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Medical References

Diabetes is a lifelong disease in which the body cannot process sugar properly.


The likelihood of developing diabetes is much higher if you:

  • are 40 years or older
  • are overweight
  • are Black or Indian
  • have a parent, sister or brother with diabetes
  • have high blood pressure (above 140/90)
  • have low HDL (good cholesterol) and high levels of other lipids (fats)
  • have had diabetes during pregnancy and delivered a large baby (4kg or more)


Diabetes is a lifelong disease in which the body cannot process sugar properly. Diabetes is also called diabetes mellitus or sugar diabetes. When people who have diabetes eat glucose, which is found in foods such as breads, potatoes and sweets, it can’t be converted into energy. Instead of being converted into energy, the glucose stays in the blood. This is why people who have diabetes have blood sugar (glucose) that is too high.

Your blood needs to always contain sugar as available energy. But too much sugar is not good for your health as it may damage your heart, kidneys, eyes, nerves, teeth and gums.


  • Blood sugar (glucose)
    Your blood sugar can be tested following an overnight fast (the blood is tested first thing in the morning before eating and drinking anything). Your doctor may however choose to test a random blood sugar level that can be drawn anytime without prior fasting.
  • Glucose tolerance test (GTT)
    This is also known as a glucose loading test. For this test you need to fast overnight and have the test done before you eat anything in the morning. A blood sugar sample is taken first, before you are given a solution
    mixed with 75g sugar to drink. You need to stay seated for the duration of the test. A second blood sugar sample is drawn at the end of a two hour period after you ingested the solution.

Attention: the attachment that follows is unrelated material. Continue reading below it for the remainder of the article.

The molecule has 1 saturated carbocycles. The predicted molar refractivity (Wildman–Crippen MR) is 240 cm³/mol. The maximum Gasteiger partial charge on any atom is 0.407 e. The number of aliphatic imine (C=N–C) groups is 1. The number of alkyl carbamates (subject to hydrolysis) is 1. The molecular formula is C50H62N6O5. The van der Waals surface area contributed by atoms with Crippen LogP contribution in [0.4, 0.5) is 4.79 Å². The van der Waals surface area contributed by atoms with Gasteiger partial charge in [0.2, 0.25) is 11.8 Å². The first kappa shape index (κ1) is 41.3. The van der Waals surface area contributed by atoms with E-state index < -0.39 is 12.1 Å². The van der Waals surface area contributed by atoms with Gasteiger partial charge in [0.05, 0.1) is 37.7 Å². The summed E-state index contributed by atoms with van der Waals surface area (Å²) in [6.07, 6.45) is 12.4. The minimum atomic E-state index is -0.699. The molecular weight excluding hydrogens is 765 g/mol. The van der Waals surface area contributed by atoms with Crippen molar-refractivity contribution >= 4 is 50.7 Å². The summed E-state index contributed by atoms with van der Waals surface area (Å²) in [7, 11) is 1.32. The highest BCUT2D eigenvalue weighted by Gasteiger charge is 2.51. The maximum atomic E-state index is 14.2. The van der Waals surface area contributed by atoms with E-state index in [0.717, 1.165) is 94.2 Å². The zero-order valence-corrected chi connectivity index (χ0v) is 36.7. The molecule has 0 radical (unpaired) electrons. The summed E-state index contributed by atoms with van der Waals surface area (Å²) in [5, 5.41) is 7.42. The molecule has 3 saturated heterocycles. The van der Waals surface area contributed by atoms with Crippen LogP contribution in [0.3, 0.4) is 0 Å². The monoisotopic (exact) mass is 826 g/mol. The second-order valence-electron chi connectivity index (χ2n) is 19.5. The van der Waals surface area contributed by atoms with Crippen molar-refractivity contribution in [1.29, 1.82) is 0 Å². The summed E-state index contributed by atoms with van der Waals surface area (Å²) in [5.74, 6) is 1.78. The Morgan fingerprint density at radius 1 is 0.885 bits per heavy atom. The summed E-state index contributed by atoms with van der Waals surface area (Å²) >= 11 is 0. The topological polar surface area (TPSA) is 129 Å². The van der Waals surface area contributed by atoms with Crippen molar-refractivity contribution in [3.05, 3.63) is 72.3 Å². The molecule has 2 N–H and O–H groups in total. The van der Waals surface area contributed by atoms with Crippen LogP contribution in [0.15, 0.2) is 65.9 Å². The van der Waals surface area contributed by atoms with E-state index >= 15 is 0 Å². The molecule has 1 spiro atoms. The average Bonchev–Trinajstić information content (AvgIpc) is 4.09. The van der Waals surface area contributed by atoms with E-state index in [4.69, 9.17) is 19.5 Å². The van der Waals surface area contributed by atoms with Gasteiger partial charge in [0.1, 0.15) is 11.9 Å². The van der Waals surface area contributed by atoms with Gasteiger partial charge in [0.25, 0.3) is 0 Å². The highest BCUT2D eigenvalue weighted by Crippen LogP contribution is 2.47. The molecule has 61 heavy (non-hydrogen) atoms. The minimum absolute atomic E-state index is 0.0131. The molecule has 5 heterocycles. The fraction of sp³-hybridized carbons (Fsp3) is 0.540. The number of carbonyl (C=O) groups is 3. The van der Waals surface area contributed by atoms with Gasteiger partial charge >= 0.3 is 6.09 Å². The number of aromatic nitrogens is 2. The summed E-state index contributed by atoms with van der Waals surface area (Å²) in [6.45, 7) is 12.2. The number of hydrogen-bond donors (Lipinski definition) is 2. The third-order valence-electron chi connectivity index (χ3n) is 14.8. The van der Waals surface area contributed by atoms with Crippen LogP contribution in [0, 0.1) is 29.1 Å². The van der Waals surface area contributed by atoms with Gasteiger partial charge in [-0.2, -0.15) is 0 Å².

• HbA1c
    You do not have to fast to do this test. This test may be used for both diagnosis as well as monitoring of diabetes. This test represents time-averaged highs and lows of your blood sugar over a period of three to four months.
  • Urine micro-albumin
    This test is done in the urine. It is the earliest way of testing for the presence of complications caused by diabetes i.e. end-organ damage like kidney disease. This test is also used to estimate the severity of renal disease as a complication of diabetes.
  • Lipogram
    Total cholesterol, LDL-cholesterol, HDL-cholesterol and triglycerides form part of a standard lipogram. These lipids are used to estimate the risk of heart disease (heart attack).


  • Eat three balanced meals a day, not more than six hours apart. Limit added sugars and sweets.
  • Eat a variety of vegetables and fruit each day.
  • Eat your fruit rather than drinking it as juice.
  • Include whole-grain starchy foods at each meal.
  • Choose low-GI foods.
  • Drink water instead of a fizzy or fruit drink.
  • Always choose lean protein at each meal.
  • Make low-fat choices and cut down on added on fat, particularly saturated fats (butter, margarine and cheese).
  • Include beans and lentils in your diet.
  • If you choose to drink alcohol, do so only in moderation.
  • Reduce your salt intake.
  • Move your body for at least 30 minutes every day, for example, by walking.
  • If you are overweight, aim to lose five to 10 percent of your present weight.


Managing diabetes means that you need to:

  • eat healthy foods every day
  • be physically active
  • where applicable, take your diabetes medication as prescribed
  • test your blood sugar levels

NB: You need to work with your healthcare provider to create a plan for managing your health.